This last point is the most important consideration for those who want to forestall the evils of a post-Christian world. Bishops, the Successors of the Apostles, are the prophetic voice of Christ; they are the extension of the Word Incarnate. This is not to minimize or take away from the rightful role the laity assumes in “sanctifying the temporal order.” To be sure, the lay person can reach into the corners of society that a member of the clergy can never reach. However, the main duty of a bishop is to preach the Gospel; not just to baptized Catholics, mind you, but to unbelievers and fallen away Catholics as well. This requires that they communicate the words and laws of Christ in non-religious venues. But how, you ask? They have to find ways…ways that work for them. They also have to be willing to expose themselves to a cruel world like we lay Catholics have to do on the streets, in classrooms, in auditoriums, and in the media. Quite often the prospect of getting ridiculed or criticized inhibits the average bishop from venturing out into the wilderness. And the wilderness is unkind, to be sure, but courage is contagious! And if courage is displayed from a bishop for all to see, I guarantee it, his courage will be multiplied a hundred-fold. His courage and his witness, to be sure, will set the Church of Christ ablaze.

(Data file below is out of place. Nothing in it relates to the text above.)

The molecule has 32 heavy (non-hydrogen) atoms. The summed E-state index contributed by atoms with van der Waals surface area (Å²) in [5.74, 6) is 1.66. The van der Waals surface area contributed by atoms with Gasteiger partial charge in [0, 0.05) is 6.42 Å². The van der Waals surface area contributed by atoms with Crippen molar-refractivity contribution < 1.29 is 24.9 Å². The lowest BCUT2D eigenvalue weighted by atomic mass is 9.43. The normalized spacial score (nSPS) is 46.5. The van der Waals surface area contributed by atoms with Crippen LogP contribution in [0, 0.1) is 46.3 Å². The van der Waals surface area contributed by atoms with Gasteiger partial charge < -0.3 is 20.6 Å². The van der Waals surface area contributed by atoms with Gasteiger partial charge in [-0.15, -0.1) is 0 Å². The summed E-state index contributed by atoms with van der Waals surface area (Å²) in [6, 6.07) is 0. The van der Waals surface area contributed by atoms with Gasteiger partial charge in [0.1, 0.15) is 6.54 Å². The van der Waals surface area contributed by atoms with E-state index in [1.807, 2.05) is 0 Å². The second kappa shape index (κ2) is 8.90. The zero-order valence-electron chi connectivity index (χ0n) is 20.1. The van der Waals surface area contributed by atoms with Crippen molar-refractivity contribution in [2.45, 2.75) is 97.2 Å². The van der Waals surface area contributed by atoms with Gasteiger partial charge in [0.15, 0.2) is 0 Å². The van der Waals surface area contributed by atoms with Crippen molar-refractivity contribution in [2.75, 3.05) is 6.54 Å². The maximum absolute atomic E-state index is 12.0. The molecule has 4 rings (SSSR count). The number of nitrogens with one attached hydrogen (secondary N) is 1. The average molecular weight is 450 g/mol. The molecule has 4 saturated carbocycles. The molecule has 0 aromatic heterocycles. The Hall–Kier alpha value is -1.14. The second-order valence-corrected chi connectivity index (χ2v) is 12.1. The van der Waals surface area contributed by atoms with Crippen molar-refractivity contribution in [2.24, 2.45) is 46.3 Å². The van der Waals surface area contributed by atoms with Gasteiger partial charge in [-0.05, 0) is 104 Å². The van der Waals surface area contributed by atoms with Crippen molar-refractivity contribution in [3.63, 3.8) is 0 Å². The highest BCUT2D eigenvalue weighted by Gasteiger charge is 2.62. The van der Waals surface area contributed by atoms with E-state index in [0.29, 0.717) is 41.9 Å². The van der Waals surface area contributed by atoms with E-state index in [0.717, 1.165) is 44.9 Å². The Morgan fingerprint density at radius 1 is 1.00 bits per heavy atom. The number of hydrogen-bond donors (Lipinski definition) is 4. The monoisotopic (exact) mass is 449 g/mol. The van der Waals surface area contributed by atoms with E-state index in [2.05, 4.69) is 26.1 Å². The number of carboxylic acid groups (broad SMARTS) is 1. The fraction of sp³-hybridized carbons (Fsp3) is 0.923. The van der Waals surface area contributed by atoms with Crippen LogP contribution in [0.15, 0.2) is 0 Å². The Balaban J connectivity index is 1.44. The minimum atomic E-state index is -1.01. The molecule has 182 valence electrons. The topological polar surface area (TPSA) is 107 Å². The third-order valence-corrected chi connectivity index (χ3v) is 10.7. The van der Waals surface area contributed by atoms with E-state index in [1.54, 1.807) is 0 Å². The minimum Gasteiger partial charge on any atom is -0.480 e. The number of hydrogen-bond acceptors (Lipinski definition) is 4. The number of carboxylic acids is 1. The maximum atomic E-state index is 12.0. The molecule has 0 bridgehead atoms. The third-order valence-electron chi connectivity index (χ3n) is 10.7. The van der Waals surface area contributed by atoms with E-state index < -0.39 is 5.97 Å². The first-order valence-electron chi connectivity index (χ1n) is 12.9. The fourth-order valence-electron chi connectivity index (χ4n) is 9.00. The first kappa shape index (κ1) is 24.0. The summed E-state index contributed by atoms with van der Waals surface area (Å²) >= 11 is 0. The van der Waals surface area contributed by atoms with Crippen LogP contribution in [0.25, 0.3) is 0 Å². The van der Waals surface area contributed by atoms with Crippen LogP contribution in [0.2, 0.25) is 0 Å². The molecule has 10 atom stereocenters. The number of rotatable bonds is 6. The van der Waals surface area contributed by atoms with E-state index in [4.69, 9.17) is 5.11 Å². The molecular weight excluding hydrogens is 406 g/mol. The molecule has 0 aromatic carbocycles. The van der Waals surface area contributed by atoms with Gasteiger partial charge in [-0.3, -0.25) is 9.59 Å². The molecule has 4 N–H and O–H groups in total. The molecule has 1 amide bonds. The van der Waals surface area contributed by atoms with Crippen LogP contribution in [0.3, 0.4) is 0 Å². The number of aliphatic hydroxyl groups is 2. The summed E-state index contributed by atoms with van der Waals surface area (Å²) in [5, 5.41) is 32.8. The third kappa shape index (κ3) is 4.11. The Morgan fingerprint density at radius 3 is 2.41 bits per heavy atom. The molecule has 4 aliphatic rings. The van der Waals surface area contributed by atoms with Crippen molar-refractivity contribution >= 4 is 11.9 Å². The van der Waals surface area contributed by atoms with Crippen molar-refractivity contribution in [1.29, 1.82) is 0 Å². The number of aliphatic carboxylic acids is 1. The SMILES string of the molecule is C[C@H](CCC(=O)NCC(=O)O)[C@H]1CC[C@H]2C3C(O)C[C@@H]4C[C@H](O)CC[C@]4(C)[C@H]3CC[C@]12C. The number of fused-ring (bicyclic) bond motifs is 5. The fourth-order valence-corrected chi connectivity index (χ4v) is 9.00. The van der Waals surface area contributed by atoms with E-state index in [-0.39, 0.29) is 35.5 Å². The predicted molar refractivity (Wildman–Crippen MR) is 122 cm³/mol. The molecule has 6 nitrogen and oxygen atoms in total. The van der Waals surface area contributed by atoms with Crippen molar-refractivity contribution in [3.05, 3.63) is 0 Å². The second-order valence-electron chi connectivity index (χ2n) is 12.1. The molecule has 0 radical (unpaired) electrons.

I will end by quoting a Church Father who went by the name of Tertullian, a priest in Africa. He wrote a letter to a ruthless Roman Emperor in the second century who persecuted and even killed Christians without cause. Tertullian's attitude and confidence was common among the early Christians. It is something we need to recapture. He wrote the emperor saying:

“You will never destroy our sect! Mark this well: when you think you are striking it down, you are, in reality, strengthening it. The public will become restive at so much courage. It will long to know its origin. And when a man recognizes the truth- he’s ours!”